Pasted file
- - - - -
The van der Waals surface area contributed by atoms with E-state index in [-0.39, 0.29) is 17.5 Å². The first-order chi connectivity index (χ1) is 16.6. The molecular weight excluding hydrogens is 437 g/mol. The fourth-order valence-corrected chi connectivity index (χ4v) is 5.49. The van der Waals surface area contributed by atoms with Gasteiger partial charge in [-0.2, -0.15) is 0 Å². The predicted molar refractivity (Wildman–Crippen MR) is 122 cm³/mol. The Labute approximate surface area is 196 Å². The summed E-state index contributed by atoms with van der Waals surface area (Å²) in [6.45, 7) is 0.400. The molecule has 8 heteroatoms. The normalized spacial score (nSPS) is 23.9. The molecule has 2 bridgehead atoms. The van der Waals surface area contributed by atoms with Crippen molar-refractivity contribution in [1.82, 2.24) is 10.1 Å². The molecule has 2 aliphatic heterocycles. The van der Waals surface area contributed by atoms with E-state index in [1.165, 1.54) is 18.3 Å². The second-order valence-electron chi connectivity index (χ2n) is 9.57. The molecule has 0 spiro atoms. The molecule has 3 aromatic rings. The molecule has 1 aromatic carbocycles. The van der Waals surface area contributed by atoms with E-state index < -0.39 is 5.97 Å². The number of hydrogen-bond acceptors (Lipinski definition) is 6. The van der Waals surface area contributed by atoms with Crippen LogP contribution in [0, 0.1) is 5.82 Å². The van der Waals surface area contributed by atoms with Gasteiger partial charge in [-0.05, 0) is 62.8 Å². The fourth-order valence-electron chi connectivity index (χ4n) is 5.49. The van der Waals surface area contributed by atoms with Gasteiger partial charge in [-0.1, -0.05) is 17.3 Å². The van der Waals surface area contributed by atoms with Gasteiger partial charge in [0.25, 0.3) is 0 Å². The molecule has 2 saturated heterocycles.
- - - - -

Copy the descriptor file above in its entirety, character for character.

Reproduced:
The van der Waals surface area contributed by atoms with E-state index in [-0.39, 0.29) is 17.5 Å². The first-order chi connectivity index (χ1) is 16.6. The molecular weight excluding hydrogens is 437 g/mol. The fourth-order valence-corrected chi connectivity index (χ4v) is 5.49. The van der Waals surface area contributed by atoms with Gasteiger partial charge in [-0.2, -0.15) is 0 Å². The predicted molar refractivity (Wildman–Crippen MR) is 122 cm³/mol. The Labute approximate surface area is 196 Å². The summed E-state index contributed by atoms with van der Waals surface area (Å²) in [6.45, 7) is 0.400. The molecule has 8 heteroatoms. The normalized spacial score (nSPS) is 23.9. The molecule has 2 bridgehead atoms. The van der Waals surface area contributed by atoms with Crippen molar-refractivity contribution in [1.82, 2.24) is 10.1 Å². The molecule has 2 aliphatic heterocycles. The van der Waals surface area contributed by atoms with E-state index in [1.165, 1.54) is 18.3 Å². The second-order valence-electron chi connectivity index (χ2n) is 9.57. The molecule has 0 spiro atoms. The molecule has 3 aromatic rings. The molecule has 1 aromatic carbocycles. The van der Waals surface area contributed by atoms with E-state index < -0.39 is 5.97 Å². The number of hydrogen-bond acceptors (Lipinski definition) is 6. The van der Waals surface area contributed by atoms with Crippen LogP contribution in [0, 0.1) is 5.82 Å². The van der Waals surface area contributed by atoms with Gasteiger partial charge in [-0.05, 0) is 62.8 Å². The fourth-order valence-electron chi connectivity index (χ4n) is 5.49. The van der Waals surface area contributed by atoms with Gasteiger partial charge in [-0.1, -0.05) is 17.3 Å². The van der Waals surface area contributed by atoms with Gasteiger partial charge in [0.25, 0.3) is 0 Å². The molecule has 2 saturated heterocycles.